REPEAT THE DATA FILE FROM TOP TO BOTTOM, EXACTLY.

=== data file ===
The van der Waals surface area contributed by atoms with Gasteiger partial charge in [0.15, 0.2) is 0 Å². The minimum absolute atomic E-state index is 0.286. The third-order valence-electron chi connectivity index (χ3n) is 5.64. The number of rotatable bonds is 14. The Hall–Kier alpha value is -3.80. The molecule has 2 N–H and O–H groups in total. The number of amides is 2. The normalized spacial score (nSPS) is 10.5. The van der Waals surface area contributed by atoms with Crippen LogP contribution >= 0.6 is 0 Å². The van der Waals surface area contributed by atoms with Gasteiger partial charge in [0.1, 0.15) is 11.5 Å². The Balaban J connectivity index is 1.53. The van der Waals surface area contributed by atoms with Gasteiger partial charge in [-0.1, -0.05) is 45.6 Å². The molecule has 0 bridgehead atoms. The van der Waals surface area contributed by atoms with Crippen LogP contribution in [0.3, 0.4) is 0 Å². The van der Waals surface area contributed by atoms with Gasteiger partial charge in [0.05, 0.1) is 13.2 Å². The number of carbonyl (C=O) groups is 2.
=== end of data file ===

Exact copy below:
The van der Waals surface area contributed by atoms with Gasteiger partial charge in [0.15, 0.2) is 0 Å². The minimum absolute atomic E-state index is 0.286. The third-order valence-electron chi connectivity index (χ3n) is 5.64. The number of rotatable bonds is 14. The Hall–Kier alpha value is -3.80. The molecule has 2 N–H and O–H groups in total. The number of amides is 2. The normalized spacial score (nSPS) is 10.5. The van der Waals surface area contributed by atoms with Crippen LogP contribution >= 0.6 is 0 Å². The van der Waals surface area contributed by atoms with Gasteiger partial charge in [0.1, 0.15) is 11.5 Å². The Balaban J connectivity index is 1.53. The van der Waals surface area contributed by atoms with Gasteiger partial charge in [-0.1, -0.05) is 45.6 Å². The molecule has 0 bridgehead atoms. The van der Waals surface area contributed by atoms with Crippen LogP contribution in [0.3, 0.4) is 0 Å². The van der Waals surface area contributed by atoms with Gasteiger partial charge in [0.05, 0.1) is 13.2 Å². The number of carbonyl (C=O) groups is 2.